The evening after that, asked to jump up and speak, to share my voice, wisdom and opinion at a large, mixed Christian gathering. Yes, God reminded me, I do want your voice out there.

And then, in case I needed more, right at the end of the week, beautifully timed on International Women’s Day (IWD), God delivered me a neon blast from my BC past.  Not on any day, but on a day designed to recognise and promote unity, celebration, reflection, advocacy and action for women.

“I know you!’ she called out as I walked through Circular Quay towards a Christian IWD event. She did? I knew her face too, but couldn’t place why. Turns out she was the guest speaker. A vital, engaging preacher from a Sydney north shore church.

But we worked out we knew each other from 20 years ago. Neither of us Christians, then. Back then, we were non-believing, pommie, opinionated, quick-thinking PR pros with our own agencies. Both of us thinking  – back then – that GJ&HS needed PR agents, but, ha,ha,ha, we weren’t ever going to be part of THAT campaign. No siree.

Ah. No God-incidences. Look. Look what I’ve done with someone so like you.

Maybe this sense of struggle makes me appreciate my preaching opportunities even more? It keeps me humble – but it also reminds me what a privilege it is. Perhaps it’s a reminder, too, for all my preaching brothers, to not take for granted the opportunities they have. To not – and I’ve heard it done – pronounce from the front in an aggrieved tone, “Oh, I got the really tricky passage to preach on this week.

God closed the week with three other gifts. Less neon, as I’d already expressed my snot-monstering, hiccupping awe at what He had provided. Just quiet underlines to keep me steady. An email asking me to preach at a local church. And two people from my church asking to come along to the next sermon salon.

Sometimes I need neon.

But I also need quiet time in a payer yurt to appreciate and reflect upon just how amazing all God’s neon is.

I will blog of His faithfulness? That’s it?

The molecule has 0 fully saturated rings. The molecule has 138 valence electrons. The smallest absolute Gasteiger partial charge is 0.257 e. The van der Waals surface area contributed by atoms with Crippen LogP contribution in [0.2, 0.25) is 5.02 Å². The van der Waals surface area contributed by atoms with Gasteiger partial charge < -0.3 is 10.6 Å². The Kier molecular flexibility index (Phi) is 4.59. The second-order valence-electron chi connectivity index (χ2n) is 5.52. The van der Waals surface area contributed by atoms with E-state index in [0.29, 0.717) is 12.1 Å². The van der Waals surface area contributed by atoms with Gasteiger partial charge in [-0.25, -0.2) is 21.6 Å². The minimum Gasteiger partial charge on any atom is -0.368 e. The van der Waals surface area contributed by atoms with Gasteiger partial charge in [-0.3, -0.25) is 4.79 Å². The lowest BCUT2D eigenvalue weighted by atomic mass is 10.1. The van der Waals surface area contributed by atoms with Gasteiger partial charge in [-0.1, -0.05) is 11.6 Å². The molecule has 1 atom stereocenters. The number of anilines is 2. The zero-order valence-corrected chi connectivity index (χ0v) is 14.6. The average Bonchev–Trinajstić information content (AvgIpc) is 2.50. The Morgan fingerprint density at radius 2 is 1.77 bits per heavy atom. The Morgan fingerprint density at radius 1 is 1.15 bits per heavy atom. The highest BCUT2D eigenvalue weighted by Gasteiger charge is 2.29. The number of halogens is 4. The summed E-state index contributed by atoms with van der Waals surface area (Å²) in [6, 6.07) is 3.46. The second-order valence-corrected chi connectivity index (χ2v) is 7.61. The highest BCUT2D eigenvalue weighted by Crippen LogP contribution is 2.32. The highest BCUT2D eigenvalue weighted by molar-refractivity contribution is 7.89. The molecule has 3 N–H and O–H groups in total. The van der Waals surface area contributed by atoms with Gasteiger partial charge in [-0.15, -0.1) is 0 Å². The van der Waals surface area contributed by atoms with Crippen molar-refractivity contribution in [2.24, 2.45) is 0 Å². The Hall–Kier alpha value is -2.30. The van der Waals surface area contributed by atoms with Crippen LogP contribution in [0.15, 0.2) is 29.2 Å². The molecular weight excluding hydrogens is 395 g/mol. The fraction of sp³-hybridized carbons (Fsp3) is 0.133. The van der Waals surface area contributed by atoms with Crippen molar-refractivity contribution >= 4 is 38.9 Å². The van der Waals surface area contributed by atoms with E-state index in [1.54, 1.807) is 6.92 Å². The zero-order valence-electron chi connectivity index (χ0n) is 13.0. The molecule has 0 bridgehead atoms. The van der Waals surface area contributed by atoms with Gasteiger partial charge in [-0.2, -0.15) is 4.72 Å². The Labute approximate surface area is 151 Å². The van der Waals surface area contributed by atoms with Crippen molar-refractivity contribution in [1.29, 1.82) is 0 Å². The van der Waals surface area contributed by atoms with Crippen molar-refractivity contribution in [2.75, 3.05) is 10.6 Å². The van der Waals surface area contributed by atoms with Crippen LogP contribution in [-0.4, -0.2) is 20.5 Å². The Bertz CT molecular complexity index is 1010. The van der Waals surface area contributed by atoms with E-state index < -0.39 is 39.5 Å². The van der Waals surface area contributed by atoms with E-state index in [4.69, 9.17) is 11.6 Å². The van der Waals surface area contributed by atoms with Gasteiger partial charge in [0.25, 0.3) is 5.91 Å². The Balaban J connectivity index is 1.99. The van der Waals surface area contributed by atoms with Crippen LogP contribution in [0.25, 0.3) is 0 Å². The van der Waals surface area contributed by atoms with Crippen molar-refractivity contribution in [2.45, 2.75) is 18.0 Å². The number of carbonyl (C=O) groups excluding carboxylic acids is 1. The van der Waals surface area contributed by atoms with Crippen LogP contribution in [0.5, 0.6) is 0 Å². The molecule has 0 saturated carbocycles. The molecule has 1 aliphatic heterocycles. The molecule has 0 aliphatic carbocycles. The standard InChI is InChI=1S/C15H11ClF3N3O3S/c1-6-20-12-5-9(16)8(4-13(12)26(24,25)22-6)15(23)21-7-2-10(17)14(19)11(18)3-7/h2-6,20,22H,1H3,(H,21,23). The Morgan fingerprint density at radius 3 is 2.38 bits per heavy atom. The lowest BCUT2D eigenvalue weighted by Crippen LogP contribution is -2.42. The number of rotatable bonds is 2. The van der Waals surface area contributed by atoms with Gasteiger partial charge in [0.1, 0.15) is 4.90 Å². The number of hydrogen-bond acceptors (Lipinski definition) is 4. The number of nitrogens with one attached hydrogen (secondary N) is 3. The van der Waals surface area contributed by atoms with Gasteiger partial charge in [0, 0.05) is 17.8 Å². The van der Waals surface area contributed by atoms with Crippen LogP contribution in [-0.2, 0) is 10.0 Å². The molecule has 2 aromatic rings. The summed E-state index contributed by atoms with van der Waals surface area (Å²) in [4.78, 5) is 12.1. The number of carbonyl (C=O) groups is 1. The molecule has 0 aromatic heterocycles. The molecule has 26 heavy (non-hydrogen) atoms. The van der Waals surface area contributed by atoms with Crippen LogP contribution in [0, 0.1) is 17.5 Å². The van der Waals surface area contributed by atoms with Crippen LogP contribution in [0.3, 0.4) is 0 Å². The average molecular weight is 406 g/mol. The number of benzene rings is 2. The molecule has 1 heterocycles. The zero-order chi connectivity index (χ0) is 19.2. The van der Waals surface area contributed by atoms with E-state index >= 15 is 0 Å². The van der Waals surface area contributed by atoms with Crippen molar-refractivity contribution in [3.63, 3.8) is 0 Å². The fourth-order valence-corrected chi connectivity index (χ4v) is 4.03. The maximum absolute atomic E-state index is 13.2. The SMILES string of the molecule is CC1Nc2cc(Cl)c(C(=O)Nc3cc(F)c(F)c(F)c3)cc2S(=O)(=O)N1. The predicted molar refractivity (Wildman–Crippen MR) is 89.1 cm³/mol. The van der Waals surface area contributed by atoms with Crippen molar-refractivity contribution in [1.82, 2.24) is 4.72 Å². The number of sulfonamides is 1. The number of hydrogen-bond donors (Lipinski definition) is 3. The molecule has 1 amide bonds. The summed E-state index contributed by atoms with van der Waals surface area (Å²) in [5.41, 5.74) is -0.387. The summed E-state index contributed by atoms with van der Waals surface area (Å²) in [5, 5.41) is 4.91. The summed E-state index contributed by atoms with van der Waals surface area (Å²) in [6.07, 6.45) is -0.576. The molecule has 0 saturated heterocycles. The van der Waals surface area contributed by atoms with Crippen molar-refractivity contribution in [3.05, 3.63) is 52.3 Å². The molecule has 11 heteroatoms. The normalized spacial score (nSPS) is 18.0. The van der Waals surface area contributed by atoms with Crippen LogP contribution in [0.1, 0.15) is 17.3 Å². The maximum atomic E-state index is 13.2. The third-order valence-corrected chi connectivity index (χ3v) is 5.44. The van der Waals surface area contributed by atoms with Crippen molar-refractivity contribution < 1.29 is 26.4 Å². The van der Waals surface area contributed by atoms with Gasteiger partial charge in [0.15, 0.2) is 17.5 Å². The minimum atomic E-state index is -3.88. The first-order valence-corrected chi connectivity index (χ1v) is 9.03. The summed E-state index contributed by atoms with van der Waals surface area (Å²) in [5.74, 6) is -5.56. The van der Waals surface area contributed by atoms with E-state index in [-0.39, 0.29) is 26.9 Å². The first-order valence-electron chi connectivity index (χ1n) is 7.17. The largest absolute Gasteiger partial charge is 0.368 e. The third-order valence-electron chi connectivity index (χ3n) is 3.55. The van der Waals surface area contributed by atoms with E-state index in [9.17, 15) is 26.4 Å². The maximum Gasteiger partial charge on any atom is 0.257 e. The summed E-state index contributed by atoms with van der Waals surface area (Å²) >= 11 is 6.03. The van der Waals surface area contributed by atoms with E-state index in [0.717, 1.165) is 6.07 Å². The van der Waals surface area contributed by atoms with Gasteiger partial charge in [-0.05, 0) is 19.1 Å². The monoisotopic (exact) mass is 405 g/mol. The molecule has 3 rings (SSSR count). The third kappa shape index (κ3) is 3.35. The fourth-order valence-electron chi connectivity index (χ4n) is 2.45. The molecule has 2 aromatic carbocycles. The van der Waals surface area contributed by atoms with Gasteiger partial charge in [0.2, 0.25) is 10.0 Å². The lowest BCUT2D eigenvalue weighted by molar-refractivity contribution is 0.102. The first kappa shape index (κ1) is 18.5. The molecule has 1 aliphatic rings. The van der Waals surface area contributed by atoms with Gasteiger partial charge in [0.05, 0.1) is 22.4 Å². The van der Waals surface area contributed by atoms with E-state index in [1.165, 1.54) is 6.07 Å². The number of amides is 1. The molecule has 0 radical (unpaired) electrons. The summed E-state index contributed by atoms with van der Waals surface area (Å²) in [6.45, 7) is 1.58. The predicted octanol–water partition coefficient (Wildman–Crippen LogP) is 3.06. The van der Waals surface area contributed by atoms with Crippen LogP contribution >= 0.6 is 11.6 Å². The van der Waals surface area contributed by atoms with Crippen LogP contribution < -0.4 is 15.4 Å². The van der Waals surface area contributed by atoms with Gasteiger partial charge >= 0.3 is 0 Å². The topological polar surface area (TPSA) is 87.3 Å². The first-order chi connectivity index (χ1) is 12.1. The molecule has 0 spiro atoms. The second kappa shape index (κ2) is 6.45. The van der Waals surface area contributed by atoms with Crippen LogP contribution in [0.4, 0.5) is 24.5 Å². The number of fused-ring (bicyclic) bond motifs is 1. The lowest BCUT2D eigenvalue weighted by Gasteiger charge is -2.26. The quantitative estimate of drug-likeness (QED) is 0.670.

shrugIf my past five years being a Christian had ALL been cage fighting wrestles, as per my last blog post, I’m sure the smart-alec pastor (SAP) would have expired. Or accepted a mission role somewhere remote without cellular or internet. I think I might have burnt out too. But sometimes, sometimes I miss it. The neon. The unmissable insights that God is taking action in my life. Don’t get me wrong, I love the quiet prayer yurt times. But the WHOO HOO moments are fantastic.

Last post, I explained how I’d not written because I worried how boring my faith travels might sound. Sedate, safe, Bible-reading, Bible-college attending, preaching Phil. Compared to the ‘skidding, whoo, WHAT is going on?’ from three-to-five years ago. I’d made me the arbiter of interesting. Not God. How foolish.

I worried at it like a kid with a fidget-spinner. I wanted to blog, but what about? I realised – as Godspiration began to strike less over the past three years – I had egocentrically put my own, somewhat pious parameters around it: “I won’t blog unless I am called to.”

Really? Who kidnapped me, made me editor of the universe and puffed me up with such writing importance??! Unless I’m called to. Dear God. Anyone would think I’d been marinating a bit too long in theological college and mission. Ah… possibly.

I thought the only way to keep writing about GJ&HS was to either get all Bible study exegetical each blog (yikes) or draw out what they were up to with me. But, truly, all eye-rolling nonsense about waiting to be called to write aside – I didn’t want it to be about me!

“Write about your new story being part of the old, old story,” advised the SAP. Which – three days ago – made zero sense.

I imagine God and Jesus doing the divine forehead slap. Then – offering more kindness and patience with me than I ever manage with myself or others – agreeing: “She’s not quite picked up on the point, yet. Let’s try again.”

As they so often do, they used an early morning wake-up call today and a pressing to listen. This time to an Exodus sermon. Finally, what they were trying to tell me clicked.

(Sidebar: If you don’t understand how Israel wandering around in the wilderness for 40 years in the Old Testament makes sense of God’s massive, crazy promise in Jesus in the New, it’s well worth the 29 mins. Link at the end).

The main point of the sermon: look at how faithful God was – and is. He made these massive promises to His people that, frankly, looked impossible.

How was God going to create a massive nation using the dry and likely limp fertility of two old age Israelites? But He did. Through famine, slavery and desert dust He went from one man with no land to a nation overloaded with loot – blessing after faithful blessing poured out, promise after promise kept.

How much more then His promise to us in Jesus? That one day every knee will bow, every tongue confess, that there will be no more tears or pain, and the world that so cuts and grieves us one day will be but a mirage in the review mirror as we step into His eternal banquet. As we step into God’s house, His home, His peace.